Early Action or Early Decision: Is it right for you?


There are some great advantages to getting an early start, and applying to college is no exception. Each year, approximately 450 colleges and universities offer students the opportunity to apply through either Early Action or Early Decision. By submitting your application early, you may receive your decision months before those who applied through the regular admissions process. As a high school senior, nothing is more stressful than waiting on that acceptance letter during the spring semester (well, that and maybe final exams). Being able to have this information before winter break can not only reduce your stress, but also free up some time to focus on other things, such as searching for scholarships and planning for graduation. It may also save you hundreds of dollars in college application fees since you won’t be applying to several schools. Before you consider either Early Decision or Early Action, though, you should first review the specific requirements and understand the obligations associated with each of these admissions decisions.

Early Action

  • Application deadlines typically in October and November
  • Students can still apply to other colleges (Regular Decision/Early Action)
  • Decisions usually sent between December and February
  • Students have until the national deadline, May 1, to make a decision
  • Not binding

Early Decision

  • Application deadlines typically in October and November
  • Can only apply to one college (Early Action or Early Decision)
  • May apply to other colleges through Regular Decision
  • Decisions received before January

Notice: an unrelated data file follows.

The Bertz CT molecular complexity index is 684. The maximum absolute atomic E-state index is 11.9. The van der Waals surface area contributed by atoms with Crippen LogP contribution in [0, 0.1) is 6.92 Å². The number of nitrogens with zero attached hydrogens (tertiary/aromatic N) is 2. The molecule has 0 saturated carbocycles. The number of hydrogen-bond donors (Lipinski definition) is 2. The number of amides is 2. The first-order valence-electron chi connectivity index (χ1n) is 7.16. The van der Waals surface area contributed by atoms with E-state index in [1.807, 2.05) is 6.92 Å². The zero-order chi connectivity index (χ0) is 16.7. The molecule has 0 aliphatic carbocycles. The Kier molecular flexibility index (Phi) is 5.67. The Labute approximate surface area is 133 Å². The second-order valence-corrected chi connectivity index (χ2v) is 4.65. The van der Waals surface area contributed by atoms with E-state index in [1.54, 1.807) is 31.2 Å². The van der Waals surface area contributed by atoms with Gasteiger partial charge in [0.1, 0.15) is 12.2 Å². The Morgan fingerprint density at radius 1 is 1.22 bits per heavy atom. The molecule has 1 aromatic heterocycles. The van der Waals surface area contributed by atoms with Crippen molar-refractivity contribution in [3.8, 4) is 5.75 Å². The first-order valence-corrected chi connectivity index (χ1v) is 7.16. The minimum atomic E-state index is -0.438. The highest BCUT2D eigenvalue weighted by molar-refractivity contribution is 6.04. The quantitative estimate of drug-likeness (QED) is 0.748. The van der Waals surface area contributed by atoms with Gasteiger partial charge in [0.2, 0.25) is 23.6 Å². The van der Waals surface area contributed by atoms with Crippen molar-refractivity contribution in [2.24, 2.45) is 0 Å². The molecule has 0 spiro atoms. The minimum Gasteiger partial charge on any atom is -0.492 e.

• If accepted, students must withdraw all applications from other colleges
  • May have to commit without seeing a financial aid package
  • Binding

Another benefit of applying early is that the acceptance rate tends to be higher. For example, 18.43 percent of students who applied to Harvard University through Single-Choice Early Action (another option where students can only apply early to one school) were admitted compared to only a 3.76 percent of those who had applied through the regular admissions process. Unfortunately, if you are not accepted, you may find yourself scrambling to submit applications to alternate colleges before the regular application date, as you may only have a few weeks to apply.

Early Action and Early Decision may be beneficial if you have already met the grade point average and test score requirements for admissions, and if you are sure of where you would like to attend college. Since you most likely will need to commit prior to receiving your financial aid package, make sure you have the necessary resources to pay your college tuition and fees, as you may find that the college does not offer sufficient aid to cover all your expenses.

Regardless of which type of application you chose to submit, make sure to review your options, weigh the consequences, and decide which will give you the best opportunity to achieve your goals.